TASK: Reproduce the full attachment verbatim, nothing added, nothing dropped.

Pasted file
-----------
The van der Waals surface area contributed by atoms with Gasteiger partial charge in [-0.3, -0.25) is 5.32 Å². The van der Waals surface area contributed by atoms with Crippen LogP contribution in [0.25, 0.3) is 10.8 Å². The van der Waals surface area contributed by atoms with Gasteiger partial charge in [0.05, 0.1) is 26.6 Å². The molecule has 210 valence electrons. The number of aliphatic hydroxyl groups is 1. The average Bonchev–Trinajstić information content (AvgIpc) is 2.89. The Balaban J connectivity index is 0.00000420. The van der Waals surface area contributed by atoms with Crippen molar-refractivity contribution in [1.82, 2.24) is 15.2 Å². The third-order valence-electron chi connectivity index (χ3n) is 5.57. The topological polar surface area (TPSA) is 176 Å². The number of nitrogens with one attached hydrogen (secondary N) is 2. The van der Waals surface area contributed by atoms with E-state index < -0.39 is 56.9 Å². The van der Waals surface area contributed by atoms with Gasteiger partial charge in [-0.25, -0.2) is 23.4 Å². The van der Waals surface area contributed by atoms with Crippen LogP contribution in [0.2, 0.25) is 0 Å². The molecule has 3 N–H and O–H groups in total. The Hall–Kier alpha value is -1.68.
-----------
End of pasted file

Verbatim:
The van der Waals surface area contributed by atoms with Gasteiger partial charge in [-0.3, -0.25) is 5.32 Å². The van der Waals surface area contributed by atoms with Crippen LogP contribution in [0.25, 0.3) is 10.8 Å². The van der Waals surface area contributed by atoms with Gasteiger partial charge in [0.05, 0.1) is 26.6 Å². The molecule has 210 valence electrons. The number of aliphatic hydroxyl groups is 1. The average Bonchev–Trinajstić information content (AvgIpc) is 2.89. The Balaban J connectivity index is 0.00000420. The van der Waals surface area contributed by atoms with Crippen molar-refractivity contribution in [1.82, 2.24) is 15.2 Å². The third-order valence-electron chi connectivity index (χ3n) is 5.57. The topological polar surface area (TPSA) is 176 Å². The number of nitrogens with one attached hydrogen (secondary N) is 2. The van der Waals surface area contributed by atoms with E-state index < -0.39 is 56.9 Å². The van der Waals surface area contributed by atoms with Gasteiger partial charge in [-0.25, -0.2) is 23.4 Å². The van der Waals surface area contributed by atoms with Crippen LogP contribution in [0.2, 0.25) is 0 Å². The molecule has 3 N–H and O–H groups in total. The Hall–Kier alpha value is -1.68.